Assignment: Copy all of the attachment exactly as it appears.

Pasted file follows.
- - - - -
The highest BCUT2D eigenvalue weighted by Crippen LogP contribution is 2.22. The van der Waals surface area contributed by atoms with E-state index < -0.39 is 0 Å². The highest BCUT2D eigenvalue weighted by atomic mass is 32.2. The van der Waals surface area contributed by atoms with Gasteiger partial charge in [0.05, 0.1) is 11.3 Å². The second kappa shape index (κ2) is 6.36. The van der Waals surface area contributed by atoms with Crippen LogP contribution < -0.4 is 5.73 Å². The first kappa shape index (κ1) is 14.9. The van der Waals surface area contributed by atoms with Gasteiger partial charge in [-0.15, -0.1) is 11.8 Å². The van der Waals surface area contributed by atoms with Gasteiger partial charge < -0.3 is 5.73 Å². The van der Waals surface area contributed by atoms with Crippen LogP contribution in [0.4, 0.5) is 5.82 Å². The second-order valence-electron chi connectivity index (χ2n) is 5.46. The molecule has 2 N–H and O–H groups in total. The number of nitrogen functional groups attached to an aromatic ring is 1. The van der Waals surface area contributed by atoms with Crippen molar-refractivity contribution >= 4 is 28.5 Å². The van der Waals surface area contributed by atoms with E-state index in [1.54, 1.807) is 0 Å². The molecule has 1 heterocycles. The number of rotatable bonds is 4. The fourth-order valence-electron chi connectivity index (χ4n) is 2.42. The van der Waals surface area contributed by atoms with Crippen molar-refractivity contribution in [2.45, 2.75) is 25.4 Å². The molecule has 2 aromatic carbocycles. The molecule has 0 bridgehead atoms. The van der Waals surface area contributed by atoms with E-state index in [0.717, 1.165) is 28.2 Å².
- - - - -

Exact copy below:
The highest BCUT2D eigenvalue weighted by Crippen LogP contribution is 2.22. The van der Waals surface area contributed by atoms with E-state index < -0.39 is 0 Å². The highest BCUT2D eigenvalue weighted by atomic mass is 32.2. The van der Waals surface area contributed by atoms with Gasteiger partial charge in [0.05, 0.1) is 11.3 Å². The second kappa shape index (κ2) is 6.36. The van der Waals surface area contributed by atoms with Crippen LogP contribution < -0.4 is 5.73 Å². The first kappa shape index (κ1) is 14.9. The van der Waals surface area contributed by atoms with Gasteiger partial charge in [-0.15, -0.1) is 11.8 Å². The van der Waals surface area contributed by atoms with Gasteiger partial charge < -0.3 is 5.73 Å². The van der Waals surface area contributed by atoms with Crippen LogP contribution in [0.4, 0.5) is 5.82 Å². The second-order valence-electron chi connectivity index (χ2n) is 5.46. The molecule has 2 N–H and O–H groups in total. The number of nitrogen functional groups attached to an aromatic ring is 1. The van der Waals surface area contributed by atoms with Crippen molar-refractivity contribution >= 4 is 28.5 Å². The van der Waals surface area contributed by atoms with E-state index in [1.54, 1.807) is 0 Å². The molecule has 1 heterocycles. The number of rotatable bonds is 4. The fourth-order valence-electron chi connectivity index (χ4n) is 2.42. The van der Waals surface area contributed by atoms with Crippen molar-refractivity contribution in [2.45, 2.75) is 25.4 Å². The molecule has 2 aromatic carbocycles. The molecule has 0 bridgehead atoms. The van der Waals surface area contributed by atoms with E-state index in [0.717, 1.165) is 28.2 Å².